Undoubtedly you've heard a lot of talk about EMV — some of the conversation happening on this very blog. Yet as I travel the country talking with community banks and credit unions, there exists quite a bit of confusion, mostly around the basics of EMV — what it is, why the U.S. is working toward implementing it, and how it's predicted to help limit fraud losses and potentially improve portfolio profitability.
For this reason, I put together a brief article on the fundamentals and welcome you to share it with staff, managers, your board … anyone who could use a primer on smartcard technology. Below is a brief excerpt; the full article is available for free download.
As we all know, the magnetic stripe currently used on debit and credit cards is vulnerable to fraudsters. Card data is easily compromised by thieves outfitted with inexpensive equipment, such as card duplication gear, Internet-sourced card data, and magnetic stripe readers. That combined with weak signature-based authentication, has resulted in an outbreak of counterfeit fraud, costing FIs, merchants, card issuers, and consumers millions of dollars.
Smartcard (EMV) technology has reduced fraud losses in markets across the globe. By replacing the current unencrypted magnetic stripe with a chip embedded in the card, smartcard technology adds dynamic data to the transaction process, making it far less vulnerable to fraudsters. Every EMV card is essentially a small, secure computer, making it nearly impossible to counterfeit. While EMV cards are the same size and thickness as a standard magnetic stripe card, they are inserted into a slot on the point of sale terminal (POS), rather than being swiped through a reader.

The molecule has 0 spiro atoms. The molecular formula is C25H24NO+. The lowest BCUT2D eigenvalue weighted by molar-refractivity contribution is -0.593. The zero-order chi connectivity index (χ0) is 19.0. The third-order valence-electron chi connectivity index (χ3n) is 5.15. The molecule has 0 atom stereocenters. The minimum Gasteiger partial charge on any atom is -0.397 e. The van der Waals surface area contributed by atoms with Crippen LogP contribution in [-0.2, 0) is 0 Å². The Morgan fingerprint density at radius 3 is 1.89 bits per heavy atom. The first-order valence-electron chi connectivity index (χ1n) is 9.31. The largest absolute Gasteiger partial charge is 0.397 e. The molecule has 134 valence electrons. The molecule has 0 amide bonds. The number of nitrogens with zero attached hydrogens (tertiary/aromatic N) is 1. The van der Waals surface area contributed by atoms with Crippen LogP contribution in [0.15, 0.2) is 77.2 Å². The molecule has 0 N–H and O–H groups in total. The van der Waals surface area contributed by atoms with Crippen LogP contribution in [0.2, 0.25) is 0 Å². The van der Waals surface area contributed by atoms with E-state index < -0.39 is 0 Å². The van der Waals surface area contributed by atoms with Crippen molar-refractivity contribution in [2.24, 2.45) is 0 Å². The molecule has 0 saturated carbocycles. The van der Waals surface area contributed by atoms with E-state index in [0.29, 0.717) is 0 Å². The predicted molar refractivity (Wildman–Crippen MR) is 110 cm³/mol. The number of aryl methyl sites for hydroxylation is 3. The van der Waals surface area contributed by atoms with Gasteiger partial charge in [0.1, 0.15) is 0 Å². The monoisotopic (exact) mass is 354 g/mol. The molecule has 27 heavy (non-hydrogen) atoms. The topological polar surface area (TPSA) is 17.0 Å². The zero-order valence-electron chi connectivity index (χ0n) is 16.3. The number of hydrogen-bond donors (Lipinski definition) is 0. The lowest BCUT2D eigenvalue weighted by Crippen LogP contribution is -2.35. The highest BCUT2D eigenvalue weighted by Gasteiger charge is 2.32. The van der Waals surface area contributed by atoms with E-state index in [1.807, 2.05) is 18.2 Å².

Currently, FIs can deploy EMV cards using either PIN or signature as the cardholder verification method. EMV cards can be utilized in either an "online"or "offline" mode.
EMV technology is currently in play globally, with more than 1.3 billion EMV cards in circulation and 15.4 million EMV POS terminals in use. One hundred percent EMV deployment in the U.S., which is the largest card and terminal market, is expected to take a decade or longer.
Nationwide, EMV implementation will cost billions of dollars, and the fraud benefits are only realized years after all the necessary players make the investment. U.S. merchants must install new security hardware and software in more than 10 million POS terminals. The total cost of this upgrade will range from $2.4 to $2.6 billion. The cost of ATM upgrades is an estimated $310 million or more.
Jim leads Shazam’s communication efforts by working directly with industry organizations, trade associations, and media outlets to affirm Shazam’s focus on representing the voice of community financial institutions in the electronic payments industry.